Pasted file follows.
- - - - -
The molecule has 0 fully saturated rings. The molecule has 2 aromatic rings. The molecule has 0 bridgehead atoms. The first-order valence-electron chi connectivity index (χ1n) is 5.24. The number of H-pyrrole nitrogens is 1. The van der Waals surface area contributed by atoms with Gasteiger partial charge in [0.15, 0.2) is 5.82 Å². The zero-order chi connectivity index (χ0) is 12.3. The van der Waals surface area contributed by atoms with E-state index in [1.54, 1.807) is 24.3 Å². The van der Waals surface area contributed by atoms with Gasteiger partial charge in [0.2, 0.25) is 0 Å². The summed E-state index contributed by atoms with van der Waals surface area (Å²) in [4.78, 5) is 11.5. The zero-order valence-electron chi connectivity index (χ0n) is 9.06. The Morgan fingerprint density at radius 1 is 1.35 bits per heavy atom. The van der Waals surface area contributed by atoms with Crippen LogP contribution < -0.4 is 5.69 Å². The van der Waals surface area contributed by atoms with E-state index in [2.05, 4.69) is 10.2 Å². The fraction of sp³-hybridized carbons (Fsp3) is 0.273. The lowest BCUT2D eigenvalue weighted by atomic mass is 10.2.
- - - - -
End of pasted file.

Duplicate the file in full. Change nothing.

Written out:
The molecule has 0 fully saturated rings. The molecule has 2 aromatic rings. The molecule has 0 bridgehead atoms. The first-order valence-electron chi connectivity index (χ1n) is 5.24. The number of H-pyrrole nitrogens is 1. The van der Waals surface area contributed by atoms with Gasteiger partial charge in [0.15, 0.2) is 5.82 Å². The zero-order chi connectivity index (χ0) is 12.3. The van der Waals surface area contributed by atoms with E-state index in [1.54, 1.807) is 24.3 Å². The van der Waals surface area contributed by atoms with Gasteiger partial charge in [0.2, 0.25) is 0 Å². The summed E-state index contributed by atoms with van der Waals surface area (Å²) in [4.78, 5) is 11.5. The zero-order valence-electron chi connectivity index (χ0n) is 9.06. The Morgan fingerprint density at radius 1 is 1.35 bits per heavy atom. The van der Waals surface area contributed by atoms with Crippen LogP contribution < -0.4 is 5.69 Å². The van der Waals surface area contributed by atoms with E-state index in [2.05, 4.69) is 10.2 Å². The fraction of sp³-hybridized carbons (Fsp3) is 0.273. The lowest BCUT2D eigenvalue weighted by atomic mass is 10.2.